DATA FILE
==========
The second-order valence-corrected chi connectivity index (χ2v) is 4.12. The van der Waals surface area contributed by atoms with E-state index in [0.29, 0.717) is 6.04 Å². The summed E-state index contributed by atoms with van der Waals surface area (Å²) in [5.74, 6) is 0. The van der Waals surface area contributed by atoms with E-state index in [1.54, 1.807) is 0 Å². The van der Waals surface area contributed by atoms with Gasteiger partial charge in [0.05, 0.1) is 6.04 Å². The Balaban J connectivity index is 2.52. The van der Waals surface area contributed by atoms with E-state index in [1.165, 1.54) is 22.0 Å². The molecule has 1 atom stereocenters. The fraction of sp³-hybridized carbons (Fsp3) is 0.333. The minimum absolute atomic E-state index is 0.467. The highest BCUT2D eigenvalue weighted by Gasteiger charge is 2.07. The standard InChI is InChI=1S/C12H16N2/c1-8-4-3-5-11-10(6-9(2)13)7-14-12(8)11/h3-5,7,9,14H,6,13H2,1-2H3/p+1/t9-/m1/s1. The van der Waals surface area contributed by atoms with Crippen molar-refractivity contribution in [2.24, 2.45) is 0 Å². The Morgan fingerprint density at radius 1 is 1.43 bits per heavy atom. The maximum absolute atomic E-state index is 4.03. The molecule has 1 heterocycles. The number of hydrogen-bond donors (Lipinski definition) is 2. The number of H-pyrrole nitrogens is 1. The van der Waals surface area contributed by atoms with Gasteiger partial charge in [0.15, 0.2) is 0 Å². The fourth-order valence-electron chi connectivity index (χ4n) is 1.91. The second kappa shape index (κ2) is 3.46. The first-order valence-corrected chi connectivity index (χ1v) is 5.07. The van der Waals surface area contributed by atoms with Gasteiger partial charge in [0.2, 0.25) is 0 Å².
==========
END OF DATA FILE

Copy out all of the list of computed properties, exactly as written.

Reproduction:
The second-order valence-corrected chi connectivity index (χ2v) is 4.12. The van der Waals surface area contributed by atoms with E-state index in [0.29, 0.717) is 6.04 Å². The summed E-state index contributed by atoms with van der Waals surface area (Å²) in [5.74, 6) is 0. The van der Waals surface area contributed by atoms with E-state index in [1.54, 1.807) is 0 Å². The van der Waals surface area contributed by atoms with Gasteiger partial charge in [0.05, 0.1) is 6.04 Å². The Balaban J connectivity index is 2.52. The van der Waals surface area contributed by atoms with E-state index in [1.165, 1.54) is 22.0 Å². The molecule has 1 atom stereocenters. The fraction of sp³-hybridized carbons (Fsp3) is 0.333. The minimum absolute atomic E-state index is 0.467. The highest BCUT2D eigenvalue weighted by Gasteiger charge is 2.07. The standard InChI is InChI=1S/C12H16N2/c1-8-4-3-5-11-10(6-9(2)13)7-14-12(8)11/h3-5,7,9,14H,6,13H2,1-2H3/p+1/t9-/m1/s1. The van der Waals surface area contributed by atoms with Crippen molar-refractivity contribution in [2.24, 2.45) is 0 Å². The Morgan fingerprint density at radius 1 is 1.43 bits per heavy atom. The maximum absolute atomic E-state index is 4.03. The molecule has 1 heterocycles. The number of hydrogen-bond donors (Lipinski definition) is 2. The number of H-pyrrole nitrogens is 1. The van der Waals surface area contributed by atoms with Gasteiger partial charge in [0.15, 0.2) is 0 Å². The fourth-order valence-electron chi connectivity index (χ4n) is 1.91. The second kappa shape index (κ2) is 3.46. The first-order valence-corrected chi connectivity index (χ1v) is 5.07. The van der Waals surface area contributed by atoms with Gasteiger partial charge in [0.2, 0.25) is 0 Å².